• 8. SPANNING TREE TERMS  Bridge ID: It is determined by a combination of the bridge priority (32,768 by default on all Cisco switches) and the base MAC address. The bridge with the lowest bridge ID becomes the root bridge in the network.  Root bridge: is the bridge with the best bridge ID (the lowest bridge ID).  Nonroot bridge: These are all bridges that are not the root bridge. Nonroot bridges exchange BPDUs with all bridges and update the STP topology database on all switches.  BPDU: Bridge Protocol Data Unit (BPDU) the name of packet that they send to one neighbor with the one that they receive from another neighbor.  Root port: The root port is always the link directly connected to the root bridge, or the shortest path to the root bridge.
  • 9. SPANNING TREE TERMS  Designated port A designated port is one that has been determined as having the best (lowest) cost. A designated port will be marked as a forwarding port.  Port cost Port cost determines when multiple links are used between two switches and none are root ports. The cost of a link is determined by the bandwidth of a link.  Nondesignated port is one with a higher cost than the designated port. Nondesignated ports are put in blocking mode—they are not forwarding ports.  Blocked port A blocked port is the port that will not forward frames, in order to prevent loops. However, a blocked port will always listen to frames.
  • 10. SPANNING TREE OPERATIONS 1. Selecting the Root Bridge 2. Selecting the Root Port 3. Selecting the designated (Forward) port. 4. Spanning-Tree Port States  Blocking A blocked port won’t forward frames; it just listens to BPDUs.  Forwarding The port sends and receives all data frames on the bridged port.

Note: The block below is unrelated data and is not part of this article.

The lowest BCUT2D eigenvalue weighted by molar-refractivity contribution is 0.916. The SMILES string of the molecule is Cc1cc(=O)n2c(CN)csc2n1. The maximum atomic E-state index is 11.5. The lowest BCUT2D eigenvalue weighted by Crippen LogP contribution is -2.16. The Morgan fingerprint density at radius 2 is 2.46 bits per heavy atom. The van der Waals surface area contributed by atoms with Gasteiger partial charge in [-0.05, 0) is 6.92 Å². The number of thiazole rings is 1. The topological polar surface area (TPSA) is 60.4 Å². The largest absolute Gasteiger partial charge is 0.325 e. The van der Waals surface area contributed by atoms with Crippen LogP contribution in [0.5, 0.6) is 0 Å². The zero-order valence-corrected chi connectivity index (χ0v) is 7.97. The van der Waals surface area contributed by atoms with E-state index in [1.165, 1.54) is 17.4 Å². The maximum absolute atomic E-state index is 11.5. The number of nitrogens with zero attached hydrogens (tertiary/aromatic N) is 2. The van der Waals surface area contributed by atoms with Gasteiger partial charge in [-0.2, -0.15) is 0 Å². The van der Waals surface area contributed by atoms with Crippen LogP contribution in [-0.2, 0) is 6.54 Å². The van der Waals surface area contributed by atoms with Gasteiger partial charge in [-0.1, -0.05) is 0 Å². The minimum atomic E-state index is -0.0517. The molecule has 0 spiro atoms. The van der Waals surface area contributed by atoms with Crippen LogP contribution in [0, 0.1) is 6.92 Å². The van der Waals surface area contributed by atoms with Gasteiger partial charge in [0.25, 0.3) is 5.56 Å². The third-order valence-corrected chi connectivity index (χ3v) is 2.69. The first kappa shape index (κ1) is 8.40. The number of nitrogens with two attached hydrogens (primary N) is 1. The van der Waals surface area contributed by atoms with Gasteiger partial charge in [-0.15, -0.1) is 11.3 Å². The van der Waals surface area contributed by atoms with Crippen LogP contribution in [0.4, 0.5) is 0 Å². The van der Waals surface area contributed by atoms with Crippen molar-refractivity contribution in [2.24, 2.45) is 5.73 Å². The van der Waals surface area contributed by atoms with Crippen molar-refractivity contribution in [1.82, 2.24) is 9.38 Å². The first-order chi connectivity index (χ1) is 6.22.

• 11. LAN SWITCH TYPES  LAN switch types decide how a frame is handled when it’s received on a switch port.  There are three switching modes: 1. Cut-through (FastForward) 2. FragmentFree (modified cut-through) the switch checks the first 64 bytes (caused by collision) of a frame before forwarding it for fragmentation. 3. Store-and-forward: In this mode, the complete data frame is received on the switch’s buffer, a CRC is run, and, if the CRC passes, the switch looks up the destination address in the MAC filter table.
  • 12. CONFIGURING SWITCHES  Setting the Passwords  1900 Switch (config)#enable password level 1 kkkk -----> User mode (config)#enable password level 15 kkkk1 -----> Enable Mode (config)#enable secret todd2 -----> Encrypted  2950 Switch Switch(config)#enable password todd -----> non Encrypted Switch(config)#enable secret todd -----> Encrypted  Setting the Hostname  1900 Switch (config)#host S1900  2950 Switch Switch(config)#host S2950
  • 13. CONFIGURING SWITCHES Setting IP Information  1900 Switch S1900#config t S1900(config)#ip address 172.16.10.16 255.255.255.0 S1900(config)#ip default-gateway 172.16.10.1  2950 Switch S2950#config t S2950(config)#int vlan1 S2950(config-if)#ip address 172.16.10.17 255.255.255.0 S2950(config-if)#no shut S2950(config-if)#exit S2950(config)#ip default-gateway 172.16.10.1
  • 14. CONFIGURING SWITCHES Configuring Interface Descriptions  1900 Switch S1900#config t S1900(config)#int e0/1 S1900(config-if)#desc Finance_VLAN  2950 Switch S2950#config t S2950(config)#int f 0/1 S2950(config-if)#desc Sales Printer
  • 15. CONFIGURING SWITCHES  Erasing the Switch Configuration  1900 Switch Todd1900#delete nvram  2950 Switch Todd2950#erase startup-config
  • 16. Thank You

×